Megillah 21 - 27
Respect For The Congregation
A woman, rule our Sages, may not be given an aliya to the Torah on Shabbat out of respect for the congregation. This concept appears once again in our gemara as an explanation for why one whose torn clothes reveal his arms and shoulders cannot be the reader of the Torah for the congregation, lead the services for them or bless them if he is a kohen.
What is meant by "respect for the congregation?"
The common understanding is that an individual must show respect to a community. Since a woman is not obligated in the mitzvah of Torah study, as is a man, it is a sign of disrespect for the man's obligation to have someone who is exempt from that obligation read the Torah publicly for him. Someone who is not properly attired would also be guilty of disrespect for the congregation if he led it in Torah or prayer or even publicly blessed its members.
Tiferet Yisrael, however, offers a different perspective of what our Sages meant with respect for the congregation. Not the honor of the congregation was the concern of our Sages, he maintains, for this would invite the possibility of the congregation waiving the honor due it. Since we find no allowance made by halacha for such a gesture by the congregation, we must conclude that "respect for the congregation" should better be understood as the respect "by the congregation" which must be shown towards Heaven. A congregation has a greater responsibility in its service to Heaven than an individual, and must therefore show its respect for Heaven in a more proper manner.
This approach to "respect for the congregation" fits the cases mentioned in our gemara and another gemara (Gittin 60a) which prohibits reading for the congregation from a scroll containing just one of the five Chumashim (Books of Moses) rather than the entire Torah. There is some difficulty, however, applying this interpretation to other gemara statements (Yoma 70a and Sotah 39b) where the term is used in relation to not causing the congregation to idly wait while certain functions are performed (such as rolling the Sefer Torah to the place where it will be read). This would seem to be an indication that indeed "respect for the congregation" is the issue. It may be, however, that an entire congregation idly waiting and not utilizing their presence in the synagogue to pray or study also constitutes a lack of "respect by the congregation" for their responsibilities towards Heaven in such a holy setting.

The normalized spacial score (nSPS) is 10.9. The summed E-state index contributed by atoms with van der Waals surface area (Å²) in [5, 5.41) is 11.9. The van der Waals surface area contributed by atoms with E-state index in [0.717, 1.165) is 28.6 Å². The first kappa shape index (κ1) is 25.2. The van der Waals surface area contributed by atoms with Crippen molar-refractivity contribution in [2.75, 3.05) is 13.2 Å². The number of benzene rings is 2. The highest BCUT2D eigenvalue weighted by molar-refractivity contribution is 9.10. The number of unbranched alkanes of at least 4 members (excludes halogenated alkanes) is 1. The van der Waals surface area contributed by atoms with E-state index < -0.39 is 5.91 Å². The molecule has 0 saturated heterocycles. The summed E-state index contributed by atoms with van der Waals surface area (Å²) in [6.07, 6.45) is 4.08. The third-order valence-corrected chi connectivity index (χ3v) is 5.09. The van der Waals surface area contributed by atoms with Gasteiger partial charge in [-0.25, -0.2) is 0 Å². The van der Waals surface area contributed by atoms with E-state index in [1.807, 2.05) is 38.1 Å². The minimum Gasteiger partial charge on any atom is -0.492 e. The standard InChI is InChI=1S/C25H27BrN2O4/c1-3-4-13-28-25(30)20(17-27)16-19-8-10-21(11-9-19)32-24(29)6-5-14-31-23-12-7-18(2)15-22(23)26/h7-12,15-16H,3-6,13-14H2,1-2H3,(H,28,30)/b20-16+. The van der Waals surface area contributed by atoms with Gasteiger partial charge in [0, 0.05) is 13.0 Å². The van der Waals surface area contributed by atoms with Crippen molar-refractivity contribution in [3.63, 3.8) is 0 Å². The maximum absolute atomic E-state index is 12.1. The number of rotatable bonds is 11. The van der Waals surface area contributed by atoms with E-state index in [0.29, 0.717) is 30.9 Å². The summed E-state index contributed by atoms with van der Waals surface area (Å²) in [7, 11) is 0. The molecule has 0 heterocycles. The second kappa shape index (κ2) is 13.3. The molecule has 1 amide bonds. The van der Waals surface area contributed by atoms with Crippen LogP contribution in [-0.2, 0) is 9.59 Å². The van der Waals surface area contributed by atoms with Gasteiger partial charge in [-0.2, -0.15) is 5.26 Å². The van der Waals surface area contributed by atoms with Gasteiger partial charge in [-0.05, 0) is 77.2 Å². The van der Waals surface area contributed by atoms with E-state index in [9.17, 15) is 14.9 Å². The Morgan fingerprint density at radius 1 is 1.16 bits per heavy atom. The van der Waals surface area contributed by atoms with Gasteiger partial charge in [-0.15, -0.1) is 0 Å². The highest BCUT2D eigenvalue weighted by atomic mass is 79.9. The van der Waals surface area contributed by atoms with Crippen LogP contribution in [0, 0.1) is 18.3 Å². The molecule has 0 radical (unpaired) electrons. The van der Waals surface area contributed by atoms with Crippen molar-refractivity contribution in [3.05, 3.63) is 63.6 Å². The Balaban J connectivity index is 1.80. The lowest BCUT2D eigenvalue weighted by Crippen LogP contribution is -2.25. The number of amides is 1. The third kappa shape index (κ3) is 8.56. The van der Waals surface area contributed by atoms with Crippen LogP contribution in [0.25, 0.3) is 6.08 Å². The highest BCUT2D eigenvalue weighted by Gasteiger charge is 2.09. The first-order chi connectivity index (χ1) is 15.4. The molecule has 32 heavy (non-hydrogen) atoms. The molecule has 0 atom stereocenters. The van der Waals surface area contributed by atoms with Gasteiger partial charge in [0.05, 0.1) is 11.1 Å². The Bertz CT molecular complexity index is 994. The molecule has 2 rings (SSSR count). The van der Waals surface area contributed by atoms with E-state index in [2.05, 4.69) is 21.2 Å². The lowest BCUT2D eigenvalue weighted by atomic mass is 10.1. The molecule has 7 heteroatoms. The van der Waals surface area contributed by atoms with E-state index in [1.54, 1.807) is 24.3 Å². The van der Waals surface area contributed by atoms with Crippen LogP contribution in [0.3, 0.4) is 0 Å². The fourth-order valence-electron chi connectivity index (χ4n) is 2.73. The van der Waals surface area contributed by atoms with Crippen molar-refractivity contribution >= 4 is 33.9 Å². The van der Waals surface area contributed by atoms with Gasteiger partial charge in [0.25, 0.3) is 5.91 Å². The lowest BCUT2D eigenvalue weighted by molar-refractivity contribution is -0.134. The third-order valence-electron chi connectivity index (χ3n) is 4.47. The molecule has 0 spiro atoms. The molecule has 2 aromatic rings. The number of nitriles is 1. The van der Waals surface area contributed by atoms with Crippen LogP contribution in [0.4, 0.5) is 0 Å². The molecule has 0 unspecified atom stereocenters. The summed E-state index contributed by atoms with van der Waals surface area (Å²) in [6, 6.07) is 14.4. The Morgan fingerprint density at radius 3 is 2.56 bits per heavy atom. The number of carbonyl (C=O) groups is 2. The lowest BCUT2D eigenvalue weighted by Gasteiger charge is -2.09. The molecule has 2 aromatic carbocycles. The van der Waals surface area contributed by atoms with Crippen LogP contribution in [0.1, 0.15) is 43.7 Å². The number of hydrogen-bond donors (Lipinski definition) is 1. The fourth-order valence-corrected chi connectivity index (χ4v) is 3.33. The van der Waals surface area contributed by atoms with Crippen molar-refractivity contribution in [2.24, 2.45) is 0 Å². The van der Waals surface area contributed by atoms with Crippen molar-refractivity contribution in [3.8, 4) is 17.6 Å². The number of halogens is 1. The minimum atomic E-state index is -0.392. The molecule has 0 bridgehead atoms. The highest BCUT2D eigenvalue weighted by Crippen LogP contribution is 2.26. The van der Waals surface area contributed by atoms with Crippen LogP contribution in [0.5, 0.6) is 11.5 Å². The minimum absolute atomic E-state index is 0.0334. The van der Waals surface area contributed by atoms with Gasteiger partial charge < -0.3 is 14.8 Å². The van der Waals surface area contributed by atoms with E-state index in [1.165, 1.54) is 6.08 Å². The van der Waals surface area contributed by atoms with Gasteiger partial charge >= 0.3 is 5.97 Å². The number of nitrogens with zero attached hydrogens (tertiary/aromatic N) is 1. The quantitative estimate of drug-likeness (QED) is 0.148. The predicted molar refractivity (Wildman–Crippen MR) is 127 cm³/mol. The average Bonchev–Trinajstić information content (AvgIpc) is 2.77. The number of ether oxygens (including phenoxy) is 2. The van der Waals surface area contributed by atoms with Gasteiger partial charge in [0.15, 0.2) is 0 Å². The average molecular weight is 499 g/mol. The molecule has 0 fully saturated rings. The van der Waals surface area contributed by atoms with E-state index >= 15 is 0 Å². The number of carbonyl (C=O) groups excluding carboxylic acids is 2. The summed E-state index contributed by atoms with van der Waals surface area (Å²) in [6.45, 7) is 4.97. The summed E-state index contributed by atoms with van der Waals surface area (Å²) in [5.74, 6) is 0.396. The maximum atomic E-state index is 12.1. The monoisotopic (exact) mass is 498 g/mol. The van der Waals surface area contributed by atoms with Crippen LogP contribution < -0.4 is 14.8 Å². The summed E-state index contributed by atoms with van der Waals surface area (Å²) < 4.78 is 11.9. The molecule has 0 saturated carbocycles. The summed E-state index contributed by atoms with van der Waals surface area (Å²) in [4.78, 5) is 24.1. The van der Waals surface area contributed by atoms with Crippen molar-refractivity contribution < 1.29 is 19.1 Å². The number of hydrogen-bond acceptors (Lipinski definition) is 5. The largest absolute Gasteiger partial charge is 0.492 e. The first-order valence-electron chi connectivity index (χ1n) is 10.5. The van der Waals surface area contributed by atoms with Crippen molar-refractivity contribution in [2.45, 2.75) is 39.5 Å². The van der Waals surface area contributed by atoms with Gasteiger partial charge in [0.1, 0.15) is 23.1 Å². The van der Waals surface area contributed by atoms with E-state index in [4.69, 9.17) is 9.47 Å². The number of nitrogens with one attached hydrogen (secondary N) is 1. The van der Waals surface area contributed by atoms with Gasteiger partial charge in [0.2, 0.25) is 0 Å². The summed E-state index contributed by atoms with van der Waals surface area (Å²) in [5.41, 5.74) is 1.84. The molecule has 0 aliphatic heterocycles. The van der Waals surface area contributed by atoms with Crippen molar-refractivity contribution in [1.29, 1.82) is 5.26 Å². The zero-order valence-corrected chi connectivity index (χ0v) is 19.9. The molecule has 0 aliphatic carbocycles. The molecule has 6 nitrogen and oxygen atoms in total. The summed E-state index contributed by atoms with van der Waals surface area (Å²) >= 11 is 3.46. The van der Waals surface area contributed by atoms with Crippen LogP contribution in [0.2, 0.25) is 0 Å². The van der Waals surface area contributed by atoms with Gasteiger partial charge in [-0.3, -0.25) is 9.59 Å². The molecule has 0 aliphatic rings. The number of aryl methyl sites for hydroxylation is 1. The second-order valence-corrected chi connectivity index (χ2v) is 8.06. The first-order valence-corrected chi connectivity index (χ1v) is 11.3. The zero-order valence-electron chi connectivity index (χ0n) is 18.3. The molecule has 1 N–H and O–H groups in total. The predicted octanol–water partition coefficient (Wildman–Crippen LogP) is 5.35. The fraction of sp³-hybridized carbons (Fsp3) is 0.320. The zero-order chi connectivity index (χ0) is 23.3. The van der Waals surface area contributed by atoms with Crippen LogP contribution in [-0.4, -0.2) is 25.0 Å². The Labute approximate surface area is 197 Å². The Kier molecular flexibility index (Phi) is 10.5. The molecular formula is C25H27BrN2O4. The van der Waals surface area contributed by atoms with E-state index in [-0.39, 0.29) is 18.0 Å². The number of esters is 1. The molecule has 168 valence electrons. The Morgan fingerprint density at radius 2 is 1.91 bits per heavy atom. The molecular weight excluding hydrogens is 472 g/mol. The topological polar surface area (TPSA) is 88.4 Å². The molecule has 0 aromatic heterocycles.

Blessings And Returns
"What happened to your belt?" asked the Sage Rav of his disciple Rabbi Huna when he noticed that he was wearing some makeshift belt of vegetation rather than his regular one.
"I gave away my belt as collateral in order to secure money to buy wine for Shabbat kiddush."
Rav was so impressed by his disciple's sacrifice of a personal garment for a mitzvah that he blessed him that he should, as a reward, "be covered with clothes."
Some time afterwards Rabbi Huna was hosting a wedding for his son Rabba. Rabbi Huna, who was a very short man, lay down upon a bed to rest while his family gathered for the celebration. His daughters and daughters-in-law did not notice his presence and they placed their coats on the bed, completely covering him with clothes in fulfillment of Rav's blessing.
When Rav heard that his blessing had thus been fulfilled he complained to Rabbi Huna:
"When I blessed you why did you not respond with a blessing of "the same to my master" (Rashi - it may have been a moment of Divine favor and the blessing would have been fulfilled for me as well).
Two problems arise in regard to understanding this story. Why was it necessary to mention the uncomplimentary fact of Rabbi Huna's diminutive size? Even more puzzling is Rav's disappointment in not receiving a counter-blessing after seeing the fulfillment of his blessing. What benefit would Rav have derived from being temporarily covered by clothes as was his disciple?
The simple approach to the first question is that it was necessary to mention Rabbi Huna's size in order to explain why his family members did not notice his presence on the bed where they placed their coats. In regard to the second issue, an interesting explanation is offered in the footnotes of Bach (Rabbi Yoel Sirkis):
Rav was upset because the fulfillment of his blessing indicated that it was moment of Divine favor and had he received a counter-blessing it may well have, in his case because of his greater merit, been fulfilled in the way it was intended by Rav - by being blessed with the wealth which enables one to cover himself with clothes.
A most innovative approach to answering these questions is suggested by Rabbi Yaakov Emden. Rav was the tallest sage of his generation while Rabbi Huna was among the shortest. Rabbi Huna therefore hesitated to return the blessing which Rav gave, as the clothes which fit his short figure would look absurd on the tall figure of his master.
An important lesson is to be learned from this story. When you receive a blessing from anyone, be sure to return it.